Reading Time: 3 minutes
The Health Information Technology for Economic and Clinical Health Act (HITECH) was signed into law as part of the American Recovery and Reinvestment Act of 2009 and was designed “to promote the adoption and meaningful use of health information technology,” according to the U.S. Department of Health and Human Services (HHS). The act allows the HHS to create programs that will improve the quality and efficiency of healthcare in the United States through the meaningful use of technology.1
One program related to HITECH that has generated buzz among chiropractors is the incentive program operated by the Centers for Medicaid and Medicare Services (CMS), which encourages the use of certified electronic health records (EHR) systems. In this program, as in all programs related to HITECH, chiropractors are considered eligible professionals and may receive incentive payments for the purchase, implementation, and meaningful use of EHR software.
Privacy and security
Along with promoting the use of technology, the law also addresses the privacy and security laws of the Health Insurance Portability and Accountability Act (HIPAA), which was signed into law in 1996. Subtitle D of HITECH strengthens the civil and criminal provisions of HIPAA related to the electronic transmission of private health information.1
According to HHS:
Section 13410(d) of the HITECH Act, which became effective on February 18, 2009, revised section 1176(a) of the Social Security Act (the Act) by establishing:1
- Four categories of violations that reflect increasing levels of culpability;
- Four corresponding tiers of penalty amounts that significantly increase the minimum penalty amount for each violation; and
- A maximum penalty amount of $1.5 million for all violations of an identical provision.
It also amended section 1176(b) of the act by:1
- Striking the previous bar on the imposition of penalties if the covered entity did not know and with the exercise of reasonable diligence would not have known of the violation (such violations are now punishable under the lowest tier of penalties); and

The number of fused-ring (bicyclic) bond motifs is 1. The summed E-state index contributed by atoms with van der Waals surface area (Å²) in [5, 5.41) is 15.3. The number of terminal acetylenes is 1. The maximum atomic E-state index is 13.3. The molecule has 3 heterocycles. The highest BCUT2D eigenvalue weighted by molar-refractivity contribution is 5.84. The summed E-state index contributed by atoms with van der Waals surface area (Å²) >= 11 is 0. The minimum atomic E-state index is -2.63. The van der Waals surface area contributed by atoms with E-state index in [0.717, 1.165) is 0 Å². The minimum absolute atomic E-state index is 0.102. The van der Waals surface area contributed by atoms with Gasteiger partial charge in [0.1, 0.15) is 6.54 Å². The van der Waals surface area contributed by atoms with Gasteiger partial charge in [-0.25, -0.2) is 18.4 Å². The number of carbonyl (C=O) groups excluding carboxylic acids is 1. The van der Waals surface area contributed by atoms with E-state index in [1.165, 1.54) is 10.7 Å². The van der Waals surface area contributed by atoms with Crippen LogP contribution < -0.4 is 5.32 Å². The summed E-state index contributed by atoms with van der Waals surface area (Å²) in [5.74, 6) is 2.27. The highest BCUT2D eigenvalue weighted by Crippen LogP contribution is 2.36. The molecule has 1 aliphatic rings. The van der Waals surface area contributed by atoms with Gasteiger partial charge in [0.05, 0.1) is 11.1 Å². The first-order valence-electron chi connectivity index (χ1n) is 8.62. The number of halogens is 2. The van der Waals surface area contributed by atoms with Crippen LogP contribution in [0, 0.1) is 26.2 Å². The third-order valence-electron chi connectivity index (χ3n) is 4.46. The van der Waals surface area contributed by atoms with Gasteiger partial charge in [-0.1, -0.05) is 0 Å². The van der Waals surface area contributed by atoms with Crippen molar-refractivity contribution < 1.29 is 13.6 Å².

- Providing a prohibition on the imposition of penalties for any violation that is corrected within a 30-day time period, as long as the violation was not due to willful neglect.
The idea is that technology can make healthcare more efficient, but it must be used in a safe and secure way. Fears surrounding security had been a roadblock to the use of technology in healthcare for many years. Consider the rapid rate of adoption in other sectors, while most doctors and other healthcare providers continued to use paper records. HITECH addresses both aspects of the problem: the adoption and the security.
Where EHR systems come into play
Adopting EHR systems, as well as other technologies, allows for interoperability, which improves healthcare overall. For example, it could be helpful for a chiropractor to access a patient’s medical records and for that patient’s MD to access the records from chiropractic office visits. Coordination and collaboration becomes easier for the providers.
At the same time, security is a real concern for both patients and providers. The certification programs that are associated with HITECH are one way to ensure the highest security measures are in place. Software that has been certified by the Office of the National Coordinator (ONC) has been rigorously tested and found to be secure.
Although learning about and following all of the regulations and guidelines of laws such as HIPAA and HITECH can be onerous, the ultimate goal is to provide the best possible care to patients. Both laws are designed to help providers do that, as well as to make sure patients enjoy a comforting level of security regarding their personal information.
1 U.S. Department of Health & Human Services. “HITECH Act Enforcement Interim Final Rule.” HHS.gov. http://www.hhs.gov/ocr/privacy/hipaa/administrative/enforcementrule/hitechenforcementifr.html. Accessed May 2015.